Here's a screenshot that shows all valid (left side) and examples of invalid (right side) 3-, 4- and 5-sided patches as recognized by the new patch-finding algorithm:
Image

Is there anything else special about 4 point patches? I have yet to create one. But I will try with the things you told me about.

You'll normally use 4-point patches, they connect smoothly as long as the topology is rectangular. To change the resolution (or detail level) of the mesh you can use hooks.
Inadequatly used 3- or 5-point patches will cause creases in the surface when rendering. However, some topologies require 3- or 5-sided patches (and it is save to use them in that case). 5 sided patches are not found automatically, instead you have to select the 5 corner points and click on the "create 5-pont patch" button.

My suggestion for modeling is:
1) Whenever possible, use 4-sided patches.
2) If needed, use hooks
3) Only if you can't create the desired topology with 4-sided patches and hooks, try using one or more 5-sided patches.
4) If this isn't possible too, use 3-sided patches.
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Postby squirrelhavoc » Thu Jun 30, 2005 1:32 pm

Thank you, now it makes more sense
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Postby squirrelhavoc » Wed Jul 06, 2005 3:41 am

sascha wrote:The rules about what defines a patch have changed for version 0.4...


Just a quick question about the new way things are done. Are old models using the older way of creating patches compatible with the new preview release, or would you have to remodel it?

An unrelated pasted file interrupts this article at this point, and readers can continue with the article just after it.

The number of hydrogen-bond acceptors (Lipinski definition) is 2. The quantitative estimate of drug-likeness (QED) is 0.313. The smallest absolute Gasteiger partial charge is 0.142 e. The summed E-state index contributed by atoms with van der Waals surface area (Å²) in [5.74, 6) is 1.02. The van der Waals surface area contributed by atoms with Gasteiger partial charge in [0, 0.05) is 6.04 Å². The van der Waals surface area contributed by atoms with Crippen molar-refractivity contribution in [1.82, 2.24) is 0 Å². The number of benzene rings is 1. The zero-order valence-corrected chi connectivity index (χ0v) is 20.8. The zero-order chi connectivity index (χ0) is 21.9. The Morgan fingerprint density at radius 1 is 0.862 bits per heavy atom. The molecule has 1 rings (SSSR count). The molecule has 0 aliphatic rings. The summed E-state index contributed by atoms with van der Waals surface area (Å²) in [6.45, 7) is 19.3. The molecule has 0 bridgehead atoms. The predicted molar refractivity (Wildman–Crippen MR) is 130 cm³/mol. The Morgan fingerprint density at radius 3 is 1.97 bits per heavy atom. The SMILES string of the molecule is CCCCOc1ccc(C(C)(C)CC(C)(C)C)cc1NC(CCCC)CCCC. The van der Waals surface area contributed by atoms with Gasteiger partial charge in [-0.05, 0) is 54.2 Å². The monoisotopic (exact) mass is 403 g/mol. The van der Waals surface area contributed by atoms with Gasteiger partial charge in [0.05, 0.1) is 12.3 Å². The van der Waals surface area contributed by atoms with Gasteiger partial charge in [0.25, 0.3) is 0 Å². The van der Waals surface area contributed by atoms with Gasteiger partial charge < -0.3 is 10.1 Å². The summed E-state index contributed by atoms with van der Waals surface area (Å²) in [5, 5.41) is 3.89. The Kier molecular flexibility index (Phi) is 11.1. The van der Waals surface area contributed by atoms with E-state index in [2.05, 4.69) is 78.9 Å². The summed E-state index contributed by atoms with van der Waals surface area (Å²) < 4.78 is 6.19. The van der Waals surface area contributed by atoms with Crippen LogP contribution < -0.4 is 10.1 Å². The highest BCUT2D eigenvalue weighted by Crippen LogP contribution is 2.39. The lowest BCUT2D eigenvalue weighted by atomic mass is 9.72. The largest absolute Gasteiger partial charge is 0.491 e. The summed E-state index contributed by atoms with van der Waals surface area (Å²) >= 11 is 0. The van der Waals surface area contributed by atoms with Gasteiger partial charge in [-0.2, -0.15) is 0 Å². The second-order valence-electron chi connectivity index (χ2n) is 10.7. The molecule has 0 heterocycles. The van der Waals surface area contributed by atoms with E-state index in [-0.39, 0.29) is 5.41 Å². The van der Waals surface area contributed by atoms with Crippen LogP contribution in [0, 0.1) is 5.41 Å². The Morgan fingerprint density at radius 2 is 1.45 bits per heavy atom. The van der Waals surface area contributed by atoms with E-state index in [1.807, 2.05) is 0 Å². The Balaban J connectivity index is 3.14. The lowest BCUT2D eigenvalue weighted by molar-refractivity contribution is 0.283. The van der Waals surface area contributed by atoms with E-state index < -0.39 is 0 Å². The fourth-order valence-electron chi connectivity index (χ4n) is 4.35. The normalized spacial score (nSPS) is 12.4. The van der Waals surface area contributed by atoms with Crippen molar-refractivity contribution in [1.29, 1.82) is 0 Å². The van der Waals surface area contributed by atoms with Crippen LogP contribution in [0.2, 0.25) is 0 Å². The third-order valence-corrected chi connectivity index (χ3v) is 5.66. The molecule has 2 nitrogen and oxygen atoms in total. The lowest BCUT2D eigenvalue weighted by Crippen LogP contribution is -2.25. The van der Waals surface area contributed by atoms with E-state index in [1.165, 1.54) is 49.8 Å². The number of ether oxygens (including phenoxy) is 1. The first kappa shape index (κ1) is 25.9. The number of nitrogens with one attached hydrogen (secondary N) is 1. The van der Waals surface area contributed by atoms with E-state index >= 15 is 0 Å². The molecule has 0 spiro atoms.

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Postby sascha » Wed Jul 06, 2005 7:07 am

Currently JPatch 0.4 does only support the "new" way. While it would be possible to add an option to support the "old" way as well (and let the user choose between them), I'm not sure if it is a good idea.
With a little practice, you'll quickly find out how to change an "old" model to be complient to the new patch-finding rules. To be more precise: If a patch is rejected by the new patch-finder, there is something wrong with that patch (and it will cause visible artifacts when rendering). While in sPatch and hamaPatch there was no other way than using degenerate patches, JPatch offers hooks and 5-sided patches. So when using "old" models, you should think about reworking them for JPatch, the results will look much better.